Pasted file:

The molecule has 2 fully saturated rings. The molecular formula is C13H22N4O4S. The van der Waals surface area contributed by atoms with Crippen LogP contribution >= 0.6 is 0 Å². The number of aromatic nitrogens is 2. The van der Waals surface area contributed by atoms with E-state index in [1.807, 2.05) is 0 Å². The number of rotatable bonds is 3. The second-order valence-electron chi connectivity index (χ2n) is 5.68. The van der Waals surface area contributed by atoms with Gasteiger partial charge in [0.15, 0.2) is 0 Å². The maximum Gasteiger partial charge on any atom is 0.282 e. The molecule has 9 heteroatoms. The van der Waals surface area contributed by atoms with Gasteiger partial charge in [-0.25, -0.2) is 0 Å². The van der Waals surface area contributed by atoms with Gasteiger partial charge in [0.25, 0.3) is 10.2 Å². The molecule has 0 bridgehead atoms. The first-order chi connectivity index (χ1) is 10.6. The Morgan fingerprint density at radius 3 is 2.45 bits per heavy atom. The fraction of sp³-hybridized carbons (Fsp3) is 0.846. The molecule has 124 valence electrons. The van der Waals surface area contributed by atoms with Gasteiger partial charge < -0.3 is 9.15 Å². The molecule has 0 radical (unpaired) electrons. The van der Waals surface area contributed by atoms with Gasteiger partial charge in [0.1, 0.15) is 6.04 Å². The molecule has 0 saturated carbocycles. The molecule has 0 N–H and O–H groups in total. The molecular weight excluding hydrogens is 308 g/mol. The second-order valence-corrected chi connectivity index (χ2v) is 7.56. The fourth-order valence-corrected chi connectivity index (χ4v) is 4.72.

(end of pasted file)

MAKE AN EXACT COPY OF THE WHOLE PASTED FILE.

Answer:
The molecule has 2 fully saturated rings. The molecular formula is C13H22N4O4S. The van der Waals surface area contributed by atoms with Crippen LogP contribution >= 0.6 is 0 Å². The number of aromatic nitrogens is 2. The van der Waals surface area contributed by atoms with E-state index in [1.807, 2.05) is 0 Å². The number of rotatable bonds is 3. The second-order valence-electron chi connectivity index (χ2n) is 5.68. The van der Waals surface area contributed by atoms with Gasteiger partial charge in [0.15, 0.2) is 0 Å². The maximum Gasteiger partial charge on any atom is 0.282 e. The molecule has 9 heteroatoms. The van der Waals surface area contributed by atoms with Gasteiger partial charge in [-0.25, -0.2) is 0 Å². The van der Waals surface area contributed by atoms with Gasteiger partial charge in [0.25, 0.3) is 10.2 Å². The molecule has 0 bridgehead atoms. The first-order chi connectivity index (χ1) is 10.6. The Morgan fingerprint density at radius 3 is 2.45 bits per heavy atom. The fraction of sp³-hybridized carbons (Fsp3) is 0.846. The molecule has 124 valence electrons. The van der Waals surface area contributed by atoms with Gasteiger partial charge < -0.3 is 9.15 Å². The molecule has 0 radical (unpaired) electrons. The van der Waals surface area contributed by atoms with Gasteiger partial charge in [0.1, 0.15) is 6.04 Å². The molecule has 0 saturated carbocycles. The molecule has 0 N–H and O–H groups in total. The molecular weight excluding hydrogens is 308 g/mol. The second-order valence-corrected chi connectivity index (χ2v) is 7.56. The fourth-order valence-corrected chi connectivity index (χ4v) is 4.72.